A dog ACL tear is a common injury that can cause significant lameness and pain in affected dogs. The ACL is a major stabilizing ligament in the dog's hind leg, and when it is torn, it can lead to instability in the knee joint and a range of other problems. If a dog ACL tear goes untreated, it can lead to further damage to the knee joint and other surrounding structures, as well as potentially worsening the dog's overall quality of life.
One of the main consequences of an untreated ACL tear is the development of osteoarthritis in the affected joint. When the ACL is torn, the knee joint becomes unstable, which can cause abnormal wear and tear on the joint surface. Over time, this can lead to degeneration of the cartilage, the smooth and protective tissue that covers the ends of the bones in the joint. When the cartilage breaks down, it can result in pain, inflammation, and stiffness in the joint.
Another potential consequence of an untreated ACL tear is the development of a condition called "cranial drawer motion." This occurs when the top part of the tibia (the shin bone) is able to move forward excessively, causing the knee joint to become unstable. This can lead to further damage to the cartilage and other structures within the joint, as well as potentially leading to a complete rupture of the ACL.
In addition to the physical consequences of an untreated ACL tear, it can also have a significant impact on a dog's overall quality of life. Dogs with an unstable knee joint may have difficulty standing, walking, and engaging in their usual activities, which can lead to weight gain, muscle atrophy, and decreased mobility. They may also experience pain and discomfort, which can impact their behavior and their ability to enjoy their usual activities.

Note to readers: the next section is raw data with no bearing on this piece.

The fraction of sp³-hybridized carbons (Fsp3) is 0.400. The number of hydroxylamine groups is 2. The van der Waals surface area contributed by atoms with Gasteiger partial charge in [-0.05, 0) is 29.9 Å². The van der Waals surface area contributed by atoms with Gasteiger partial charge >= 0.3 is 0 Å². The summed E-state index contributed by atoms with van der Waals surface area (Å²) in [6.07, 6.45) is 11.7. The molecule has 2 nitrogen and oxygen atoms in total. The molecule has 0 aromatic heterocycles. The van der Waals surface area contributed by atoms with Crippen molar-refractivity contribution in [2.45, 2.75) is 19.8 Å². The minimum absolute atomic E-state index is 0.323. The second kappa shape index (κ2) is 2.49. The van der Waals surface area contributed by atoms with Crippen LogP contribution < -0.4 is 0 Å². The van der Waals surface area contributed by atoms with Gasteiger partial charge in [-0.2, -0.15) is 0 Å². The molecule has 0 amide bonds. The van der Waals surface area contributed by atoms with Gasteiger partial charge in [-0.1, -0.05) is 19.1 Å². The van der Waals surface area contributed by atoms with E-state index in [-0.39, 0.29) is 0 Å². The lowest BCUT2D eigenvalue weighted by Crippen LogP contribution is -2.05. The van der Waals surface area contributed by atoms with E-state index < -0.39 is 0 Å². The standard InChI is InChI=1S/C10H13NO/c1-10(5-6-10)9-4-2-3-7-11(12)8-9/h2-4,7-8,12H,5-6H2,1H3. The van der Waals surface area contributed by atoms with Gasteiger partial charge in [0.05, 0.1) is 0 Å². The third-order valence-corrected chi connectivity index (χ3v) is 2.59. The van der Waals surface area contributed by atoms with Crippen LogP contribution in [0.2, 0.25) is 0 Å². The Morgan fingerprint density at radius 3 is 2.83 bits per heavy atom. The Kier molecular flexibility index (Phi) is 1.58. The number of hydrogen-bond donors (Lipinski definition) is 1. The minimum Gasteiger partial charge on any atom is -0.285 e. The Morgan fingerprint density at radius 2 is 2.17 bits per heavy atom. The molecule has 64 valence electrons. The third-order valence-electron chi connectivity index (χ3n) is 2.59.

Preventing further Damage:
To prevent further damage and improve the long-term outlook for dogs with ACL tears, it is important to seek veterinary care as soon as possible. Treatment options for ACL tears may include surgery to repair or reconstruct the ligament, as well as physical therapy and other rehabilitation measures to help the dog recover and regain their full range of motion. In some cases, non-surgical treatment options, such as weight management and medication, may also be recommended to help manage pain and inflammation.
In conclusion, untreated dog ACL tears can lead to further damage to the knee joint, as well as a decreased quality of life for affected dogs. To prevent these negative outcomes, it is important to seek veterinary care and follow treatment recommendations such as surgery or dog knee braces, as soon as possible.
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Nyland, T. G., & Dvm, D. C. (2016). Cruciate Ligament Injuries in Dogs. In Canine Rehabilitation and Physical Therapy (pp. 187-210). John Wiley & Sons.
Budsberg, S. C., & Dvm, D. C. (2009). Non-Surgical Management of Cruciate Ligament Deficiency in Dogs. In Canine and Feline Geriatric Oncology (pp. 125-139). John Wiley & Sons.
Arthritis Foundation. (n.d.). Osteoarthritis in Dogs. Retrieved from https://www.arthritis.org/animals/dogs/conditions/osteoarthritis.